This week's New Yorker features a fascinating piece on preeclampsia, a fairly common but little understood complication of pregnancy.
Preeclampsia, for those fortunate enough to have been spared it, is marked by high blood pressure and protein in the urine (swelling, weight gain, problems with vision and dizziness are also common symptoms). Women who suffer from it are often prescribed bed rest, but the only real cure is delivering the baby. It affects about 5 percent of pregnant women, and though most women in the United States and Europe receive appropriate treatment, contributing writer Jerome Groopman notes that the disorder "is among the most common causes of premature birth in the U.S." and "is one of the leading causes of maternal death in the developing world."
In the piece, Groopman, who's a professor of medicine at Harvard, follows medical researcher Ananth Karumanchi's quest to determine what causes preeclampsia. (Preeclampsia is known as "the disease of theories," a prominent OB-GYN tells Groopman, because its cause is unknown.) Karumanchi discovers that women suffering from preeclampsia have elevated levels of the proteins soluble FLT and endolgin in their bloodstreams. These proteins bind to other proteins and prevent nourishment from reaching the endothelial cells that line the mother's blood vessels. Bad for the mother, but good for the fetus; researchers theorize that "the fetus, by releasing soluble FLT into the mother's bloodstream, causes her vessels to constrict, diverting blood to the placenta at the expense of her organs." Karumanchi's reasearch seems to indicate that an influx of certain other proteins can repair the damage done by soluble FLT and endolgin, and a commercial drug to treat preeclampsia using this method is in development.
That's the quick and dirty version, and the full article is well worth reading. But some of Groopman's and Karumanchi's side observations about maternity and the medical industry deserve special note. Groopman observes that "among medical researchers, obstetrics is often regarded as a dead end," because "when a pregnant woman takes a drug or undergoes a medical procedure, her fetus may be affected in ways that are difficult to measure or to predict ... [and] a fetus cannot consent to participate in a study." He notes that "pregnant women are understandably reluctant to volunteer to test new drugs and therapies," and the medical community can also be reluctant. Karumanchi had trouble getting his research funded by the National Institutes of Health when his proposals dealt with pregnancy, but when he described his work as "focused on the effects of hypertension on the kidneys and made no mention of placentas or pregnant women," he immediately got funding from the National Institute of Diabetes and Digestive and Kidney Diseases. It's a knotty problem; no one wants to risk damaging fetuses, but that understandable reluctance may wind up compromising maternal health.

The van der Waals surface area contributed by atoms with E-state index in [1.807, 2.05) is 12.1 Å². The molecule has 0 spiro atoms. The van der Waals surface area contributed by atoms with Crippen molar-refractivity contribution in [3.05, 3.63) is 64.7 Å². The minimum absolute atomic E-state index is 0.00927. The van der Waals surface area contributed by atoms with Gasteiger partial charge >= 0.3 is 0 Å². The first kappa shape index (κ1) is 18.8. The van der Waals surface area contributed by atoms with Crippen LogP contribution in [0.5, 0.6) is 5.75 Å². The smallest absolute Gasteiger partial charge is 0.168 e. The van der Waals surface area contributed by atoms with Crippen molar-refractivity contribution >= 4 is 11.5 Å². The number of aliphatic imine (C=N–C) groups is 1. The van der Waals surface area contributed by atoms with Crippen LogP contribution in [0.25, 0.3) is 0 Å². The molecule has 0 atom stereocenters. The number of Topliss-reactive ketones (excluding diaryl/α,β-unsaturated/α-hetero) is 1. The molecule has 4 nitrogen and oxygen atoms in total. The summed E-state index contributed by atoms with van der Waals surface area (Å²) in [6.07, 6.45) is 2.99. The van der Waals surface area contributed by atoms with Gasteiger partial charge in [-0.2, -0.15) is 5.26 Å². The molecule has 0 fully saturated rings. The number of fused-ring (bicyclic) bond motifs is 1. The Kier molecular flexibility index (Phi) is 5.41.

A similar conflict of interests plays out during pregnancy. If Karumanchi's theory is correct, preeclampsia may be viewed as "an extreme version of maternal-fetal conflict," Groopman writes. Evolutionary biology professor David Haig has written that "an infant's prospects may be bleak if a mother dies, but children have survived without mothers. Thus, if childbirth threatens the lives of the baby and its mother, the baby may struggle for its own survival, even if that increases risk to the mother." All the more reason for women to be able to choose whether to carry their pregnancies to term, I say.
Particularly since all pregnancies aren't created equal. Research like Karumanchi's will probably help doctors diagnose, monitor and treat preeclampsia, and that's great news. But though doctors still aren't entirely sure why some mothers get preeclampsia and some don't, Karumanchi believes that "the underlying health of the mother's blood vessels" likely plays a role. Women with diabetes, hypertension, kidney disease or abnormal clotting proteins, as well as women with genetic predispositions, may be more likely to get preeclampsia, and as of now, there's no cure beyond bed rest. Here's hoping researchers heed Karumanchi's call for more testing: "Now is the moment; we've got to grab it and run with it," he told Groopman. "My feeling is that it would be almost a crime not to try it."